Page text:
I've never regretted a move, I always got something amazing out of each one. The work experience, living in a new place, etc.

As they say, "you can sleep when you're dead."
posted by Ruthless Bunny at 1:54 PM on December 18, 2012 [12 favorites]

Well, I knew I wanted to go out and explore the world a little, so I moved to a couple new states in my 20s and have lived around New England for 15ish years now. It's all been really good; I see my folks at the holidays and in summer and one or two other times a year at their place, and they come up to mine for Thanskgiving, and we get together one other weekend at a vacation spot. It's been fine for my 20s and 30s. Now that I'm my 40s and thinking more about family, now I'm starting to consider moving back closer to them for the long term. But probably not before I finish my graduate degree.

So you don't have to make a decision that lasts forever, you can move away for a while now, work on your career, and then change your mind if you want to move back.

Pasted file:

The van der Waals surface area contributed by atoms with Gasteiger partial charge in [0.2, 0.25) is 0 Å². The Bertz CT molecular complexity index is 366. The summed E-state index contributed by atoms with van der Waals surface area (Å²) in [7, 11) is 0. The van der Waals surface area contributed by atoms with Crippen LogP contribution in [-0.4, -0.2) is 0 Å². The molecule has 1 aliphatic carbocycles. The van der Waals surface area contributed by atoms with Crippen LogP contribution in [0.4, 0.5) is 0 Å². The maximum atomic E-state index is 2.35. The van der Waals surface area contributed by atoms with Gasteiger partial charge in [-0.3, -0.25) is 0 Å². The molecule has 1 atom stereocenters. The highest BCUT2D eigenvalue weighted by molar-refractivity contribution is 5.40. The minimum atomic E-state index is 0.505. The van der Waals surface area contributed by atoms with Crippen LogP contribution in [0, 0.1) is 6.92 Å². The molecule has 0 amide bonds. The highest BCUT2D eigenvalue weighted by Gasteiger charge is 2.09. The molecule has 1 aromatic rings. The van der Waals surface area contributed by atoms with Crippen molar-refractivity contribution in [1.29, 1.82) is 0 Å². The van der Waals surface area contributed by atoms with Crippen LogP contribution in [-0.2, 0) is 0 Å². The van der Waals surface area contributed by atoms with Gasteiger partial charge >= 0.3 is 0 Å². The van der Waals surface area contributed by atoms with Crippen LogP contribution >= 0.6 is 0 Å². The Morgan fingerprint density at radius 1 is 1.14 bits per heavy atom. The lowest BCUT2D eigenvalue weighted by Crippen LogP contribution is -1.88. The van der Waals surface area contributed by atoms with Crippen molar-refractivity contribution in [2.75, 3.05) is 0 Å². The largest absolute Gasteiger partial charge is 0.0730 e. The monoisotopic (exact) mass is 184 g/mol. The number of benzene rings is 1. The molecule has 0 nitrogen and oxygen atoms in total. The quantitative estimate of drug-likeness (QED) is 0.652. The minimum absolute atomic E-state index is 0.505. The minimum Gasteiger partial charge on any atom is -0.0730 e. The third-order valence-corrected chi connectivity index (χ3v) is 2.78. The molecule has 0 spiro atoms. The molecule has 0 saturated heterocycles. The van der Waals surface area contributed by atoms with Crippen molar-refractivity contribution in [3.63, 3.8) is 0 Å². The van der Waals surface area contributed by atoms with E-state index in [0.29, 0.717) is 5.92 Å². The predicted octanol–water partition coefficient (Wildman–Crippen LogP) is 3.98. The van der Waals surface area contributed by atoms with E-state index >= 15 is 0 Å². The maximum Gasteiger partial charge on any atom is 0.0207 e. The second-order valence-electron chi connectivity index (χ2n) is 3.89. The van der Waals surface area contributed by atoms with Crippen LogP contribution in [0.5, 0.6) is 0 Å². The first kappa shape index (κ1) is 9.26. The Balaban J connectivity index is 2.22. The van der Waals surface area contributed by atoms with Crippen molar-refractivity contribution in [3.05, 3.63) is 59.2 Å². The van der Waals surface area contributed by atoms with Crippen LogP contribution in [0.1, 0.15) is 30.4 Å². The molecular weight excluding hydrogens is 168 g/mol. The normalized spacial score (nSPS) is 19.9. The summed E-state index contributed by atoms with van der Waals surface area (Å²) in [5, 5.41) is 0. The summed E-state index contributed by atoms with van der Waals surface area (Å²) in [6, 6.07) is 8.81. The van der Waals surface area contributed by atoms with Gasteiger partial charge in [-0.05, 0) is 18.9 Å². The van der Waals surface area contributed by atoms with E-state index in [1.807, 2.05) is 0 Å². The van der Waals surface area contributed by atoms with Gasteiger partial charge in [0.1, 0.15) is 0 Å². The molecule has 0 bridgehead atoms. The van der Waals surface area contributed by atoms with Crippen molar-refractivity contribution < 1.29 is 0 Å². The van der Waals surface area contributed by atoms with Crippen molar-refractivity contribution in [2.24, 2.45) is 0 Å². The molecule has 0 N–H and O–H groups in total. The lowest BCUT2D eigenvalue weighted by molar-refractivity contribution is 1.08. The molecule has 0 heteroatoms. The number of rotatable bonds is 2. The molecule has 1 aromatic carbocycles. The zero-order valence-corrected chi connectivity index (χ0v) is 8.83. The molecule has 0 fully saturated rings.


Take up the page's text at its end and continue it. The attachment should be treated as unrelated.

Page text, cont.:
Part of it depends on your career goals. I'm really glad I didn't try to stick around right after college, because I could never have had the adventures and career I've had, or made the wonderful friends I've made, in my hometown and home state. I do have friends who did, and they essentially had to adapt themselves to the industries that are there (finance, banking, retail, nursing) - while I have a more specialized field with limited opportunities back home. So I went where the work was, and now I'm moving up to senior levels, which is great.